Curious to learn more about caring for chickens in cold weather, including tips for winterizing their coop? Check out this article all about winter chicken care. Please note that we don’t suggest lighting the coop to “force” chickens to continue to lay eggs through winter. Their bodies know best, and need a natural break.
5 SIGNS A CHICKEN WILL START LAYING EGGS SOON
1) Enlarged Reddening Combs and Wattles
As a young chicken matures, their combs and/or wattles become increasingly large. If this happens very early on (under 8 weeks old) it could be a sign that the chicken is a young rooster! On the other hand, young female chickens develop their combs and wattles more slowly. As her hormones shift and she gets ready to start laying eggs, her combs, wattles, and face will change from light pink to brighter red in color. They will also swell and become larger.
2) Start Exploring the Nesting Box Area
In the weeks leading up to the first egg, a young hen will usually start to show more interest in the nesting box area than ever before. She may even begin to test it out and sit inside, even if she isn’t quite ready to lay yet. One great way to encourage young chickens to lay eggs in their designated nesting boxes (as opposed to on the coop floor, or hiding them in the yard!) is to place false eggs inside the nest box. Chickens tend to like laying eggs in a clutch, where other eggs are. You could use specialty fake wood eggs, or what we’ve done in the past, golf balls!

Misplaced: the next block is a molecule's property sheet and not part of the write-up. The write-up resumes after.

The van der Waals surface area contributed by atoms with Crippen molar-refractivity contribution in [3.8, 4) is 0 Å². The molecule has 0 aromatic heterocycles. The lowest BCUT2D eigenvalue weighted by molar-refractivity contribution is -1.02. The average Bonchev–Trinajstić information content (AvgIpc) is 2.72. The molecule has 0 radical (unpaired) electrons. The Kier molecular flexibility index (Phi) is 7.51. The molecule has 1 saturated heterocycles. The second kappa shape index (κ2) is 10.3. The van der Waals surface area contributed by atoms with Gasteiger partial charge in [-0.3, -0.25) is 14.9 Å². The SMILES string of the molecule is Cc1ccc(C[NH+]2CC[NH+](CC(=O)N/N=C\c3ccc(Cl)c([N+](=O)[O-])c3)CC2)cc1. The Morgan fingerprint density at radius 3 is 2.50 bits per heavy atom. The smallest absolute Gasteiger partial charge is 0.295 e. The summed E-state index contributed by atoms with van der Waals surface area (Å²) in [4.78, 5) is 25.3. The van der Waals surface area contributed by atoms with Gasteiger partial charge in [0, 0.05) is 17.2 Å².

3) She May Get Louder
Have you heard a chicken “egg song” yet? I find it funny that crowing roosters are banned in many urban areas, because hens can be damn vocal too! (Though I’ve read there is something more jarring and irritating about the tone of a rooster crow than hen songs to most people). Our chickens sing and squawk for hours before and after they lay an egg. So, before your young chickens start laying eggs, they may become increasingly talkative too.
4) Increased Appetite
As a young hen gears up to start laying eggs, her body will go through numerous changes – inside and out. The process of forming and laying eggs takes a lot of energy! So, you may notice your maturing chickens begin to eat more than usual. Laying hens have different nutritional needs than younger pullets or chicks. Younger birds eat “starter” and “grower” feeds that contain higher levels of protein to support their rapid growth. Layer feeds have slightly less protein, and a little extra calcium for proper eggshell formation. Therefore, gradually transition your chickens to a layer feed when they reach 18 weeks of age – or when the first egg arrives, whichever occurs first.